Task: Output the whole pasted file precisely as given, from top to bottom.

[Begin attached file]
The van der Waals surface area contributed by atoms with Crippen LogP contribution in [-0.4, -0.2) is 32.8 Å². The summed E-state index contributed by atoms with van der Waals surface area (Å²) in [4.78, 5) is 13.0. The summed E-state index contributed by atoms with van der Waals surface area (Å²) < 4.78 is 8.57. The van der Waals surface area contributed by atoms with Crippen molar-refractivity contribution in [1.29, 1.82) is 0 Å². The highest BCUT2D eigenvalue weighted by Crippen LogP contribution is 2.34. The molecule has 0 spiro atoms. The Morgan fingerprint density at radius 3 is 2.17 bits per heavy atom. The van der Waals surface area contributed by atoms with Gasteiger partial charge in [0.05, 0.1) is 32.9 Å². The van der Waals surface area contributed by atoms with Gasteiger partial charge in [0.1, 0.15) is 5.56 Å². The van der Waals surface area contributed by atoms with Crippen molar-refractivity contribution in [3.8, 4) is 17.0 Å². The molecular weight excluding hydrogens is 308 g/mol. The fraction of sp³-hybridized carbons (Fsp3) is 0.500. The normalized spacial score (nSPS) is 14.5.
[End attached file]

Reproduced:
The van der Waals surface area contributed by atoms with Crippen LogP contribution in [-0.4, -0.2) is 32.8 Å². The summed E-state index contributed by atoms with van der Waals surface area (Å²) in [4.78, 5) is 13.0. The summed E-state index contributed by atoms with van der Waals surface area (Å²) < 4.78 is 8.57. The van der Waals surface area contributed by atoms with Crippen molar-refractivity contribution in [1.29, 1.82) is 0 Å². The highest BCUT2D eigenvalue weighted by Crippen LogP contribution is 2.34. The molecule has 0 spiro atoms. The Morgan fingerprint density at radius 3 is 2.17 bits per heavy atom. The van der Waals surface area contributed by atoms with Gasteiger partial charge in [0.05, 0.1) is 32.9 Å². The van der Waals surface area contributed by atoms with Gasteiger partial charge in [0.1, 0.15) is 5.56 Å². The van der Waals surface area contributed by atoms with Crippen molar-refractivity contribution in [3.8, 4) is 17.0 Å². The molecular weight excluding hydrogens is 308 g/mol. The fraction of sp³-hybridized carbons (Fsp3) is 0.500. The normalized spacial score (nSPS) is 14.5.